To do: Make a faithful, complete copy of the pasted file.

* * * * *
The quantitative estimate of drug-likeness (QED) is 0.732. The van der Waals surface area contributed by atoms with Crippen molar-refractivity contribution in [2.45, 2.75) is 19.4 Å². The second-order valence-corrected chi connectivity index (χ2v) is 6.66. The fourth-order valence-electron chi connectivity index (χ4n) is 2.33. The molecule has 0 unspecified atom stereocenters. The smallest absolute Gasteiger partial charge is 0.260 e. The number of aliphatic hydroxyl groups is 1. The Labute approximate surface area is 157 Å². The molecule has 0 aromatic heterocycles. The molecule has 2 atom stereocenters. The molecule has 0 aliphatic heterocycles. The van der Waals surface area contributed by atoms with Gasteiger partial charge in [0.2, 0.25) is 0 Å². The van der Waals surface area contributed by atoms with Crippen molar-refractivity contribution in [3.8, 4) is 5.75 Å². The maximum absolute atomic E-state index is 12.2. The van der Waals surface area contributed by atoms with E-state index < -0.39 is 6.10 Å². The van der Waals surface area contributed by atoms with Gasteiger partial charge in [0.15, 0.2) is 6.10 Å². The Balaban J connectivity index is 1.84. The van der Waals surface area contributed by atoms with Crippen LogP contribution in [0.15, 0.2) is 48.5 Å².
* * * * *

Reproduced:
The quantitative estimate of drug-likeness (QED) is 0.732. The van der Waals surface area contributed by atoms with Crippen molar-refractivity contribution in [2.45, 2.75) is 19.4 Å². The second-order valence-corrected chi connectivity index (χ2v) is 6.66. The fourth-order valence-electron chi connectivity index (χ4n) is 2.33. The molecule has 0 unspecified atom stereocenters. The smallest absolute Gasteiger partial charge is 0.260 e. The number of aliphatic hydroxyl groups is 1. The Labute approximate surface area is 157 Å². The molecule has 0 aromatic heterocycles. The molecule has 2 atom stereocenters. The molecule has 0 aliphatic heterocycles. The van der Waals surface area contributed by atoms with Gasteiger partial charge in [0.2, 0.25) is 0 Å². The van der Waals surface area contributed by atoms with Crippen molar-refractivity contribution in [3.8, 4) is 5.75 Å². The maximum absolute atomic E-state index is 12.2. The van der Waals surface area contributed by atoms with E-state index < -0.39 is 6.10 Å². The van der Waals surface area contributed by atoms with Gasteiger partial charge in [0.15, 0.2) is 6.10 Å². The Balaban J connectivity index is 1.84. The van der Waals surface area contributed by atoms with Crippen LogP contribution in [0.15, 0.2) is 48.5 Å².